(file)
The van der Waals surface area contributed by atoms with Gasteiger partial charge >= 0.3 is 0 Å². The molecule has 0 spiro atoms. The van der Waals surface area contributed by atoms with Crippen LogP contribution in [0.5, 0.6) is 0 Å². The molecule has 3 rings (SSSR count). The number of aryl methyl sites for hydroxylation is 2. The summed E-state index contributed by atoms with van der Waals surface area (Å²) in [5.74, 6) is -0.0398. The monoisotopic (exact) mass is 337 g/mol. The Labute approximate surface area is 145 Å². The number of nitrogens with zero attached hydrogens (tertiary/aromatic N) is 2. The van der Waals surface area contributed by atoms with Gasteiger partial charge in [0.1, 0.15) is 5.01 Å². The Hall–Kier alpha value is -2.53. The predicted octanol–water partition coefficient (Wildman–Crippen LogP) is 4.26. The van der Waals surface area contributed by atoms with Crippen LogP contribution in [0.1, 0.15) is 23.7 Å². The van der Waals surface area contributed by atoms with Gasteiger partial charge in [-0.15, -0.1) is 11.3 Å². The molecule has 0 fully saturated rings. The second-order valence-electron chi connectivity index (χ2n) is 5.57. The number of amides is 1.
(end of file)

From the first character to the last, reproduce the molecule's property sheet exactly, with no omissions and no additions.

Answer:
The van der Waals surface area contributed by atoms with Gasteiger partial charge >= 0.3 is 0 Å². The molecule has 0 spiro atoms. The van der Waals surface area contributed by atoms with Crippen LogP contribution in [0.5, 0.6) is 0 Å². The molecule has 3 rings (SSSR count). The number of aryl methyl sites for hydroxylation is 2. The summed E-state index contributed by atoms with van der Waals surface area (Å²) in [5.74, 6) is -0.0398. The monoisotopic (exact) mass is 337 g/mol. The Labute approximate surface area is 145 Å². The number of nitrogens with zero attached hydrogens (tertiary/aromatic N) is 2. The van der Waals surface area contributed by atoms with Gasteiger partial charge in [0.1, 0.15) is 5.01 Å². The Hall–Kier alpha value is -2.53. The predicted octanol–water partition coefficient (Wildman–Crippen LogP) is 4.26. The van der Waals surface area contributed by atoms with Crippen LogP contribution in [0.1, 0.15) is 23.7 Å². The van der Waals surface area contributed by atoms with Gasteiger partial charge in [-0.15, -0.1) is 11.3 Å². The molecule has 0 fully saturated rings. The second-order valence-electron chi connectivity index (χ2n) is 5.57. The number of amides is 1.